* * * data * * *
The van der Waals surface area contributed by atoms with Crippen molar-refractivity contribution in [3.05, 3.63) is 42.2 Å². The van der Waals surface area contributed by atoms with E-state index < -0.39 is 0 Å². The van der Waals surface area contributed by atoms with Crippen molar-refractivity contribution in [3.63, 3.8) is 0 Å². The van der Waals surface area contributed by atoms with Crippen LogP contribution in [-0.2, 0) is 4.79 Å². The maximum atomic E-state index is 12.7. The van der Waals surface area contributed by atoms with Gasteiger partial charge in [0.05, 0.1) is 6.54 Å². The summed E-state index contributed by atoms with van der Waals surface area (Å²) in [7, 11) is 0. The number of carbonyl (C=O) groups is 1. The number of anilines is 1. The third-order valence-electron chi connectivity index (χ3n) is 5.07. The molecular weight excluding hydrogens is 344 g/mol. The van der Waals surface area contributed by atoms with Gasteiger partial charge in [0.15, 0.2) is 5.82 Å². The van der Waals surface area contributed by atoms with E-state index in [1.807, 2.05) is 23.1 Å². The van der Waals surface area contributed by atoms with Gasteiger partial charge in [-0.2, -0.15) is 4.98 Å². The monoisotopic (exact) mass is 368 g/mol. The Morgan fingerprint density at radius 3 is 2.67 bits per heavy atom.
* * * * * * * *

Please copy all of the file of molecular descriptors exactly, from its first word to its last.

The van der Waals surface area contributed by atoms with Crippen molar-refractivity contribution in [3.05, 3.63) is 42.2 Å². The van der Waals surface area contributed by atoms with E-state index < -0.39 is 0 Å². The van der Waals surface area contributed by atoms with Crippen molar-refractivity contribution in [3.63, 3.8) is 0 Å². The van der Waals surface area contributed by atoms with Crippen LogP contribution in [-0.2, 0) is 4.79 Å². The maximum atomic E-state index is 12.7. The van der Waals surface area contributed by atoms with Gasteiger partial charge in [0.05, 0.1) is 6.54 Å². The summed E-state index contributed by atoms with van der Waals surface area (Å²) in [7, 11) is 0. The number of carbonyl (C=O) groups is 1. The number of anilines is 1. The third-order valence-electron chi connectivity index (χ3n) is 5.07. The molecular weight excluding hydrogens is 344 g/mol. The van der Waals surface area contributed by atoms with Gasteiger partial charge in [0.15, 0.2) is 5.82 Å². The van der Waals surface area contributed by atoms with E-state index in [1.807, 2.05) is 23.1 Å². The van der Waals surface area contributed by atoms with Gasteiger partial charge in [-0.2, -0.15) is 4.98 Å². The monoisotopic (exact) mass is 368 g/mol. The Morgan fingerprint density at radius 3 is 2.67 bits per heavy atom.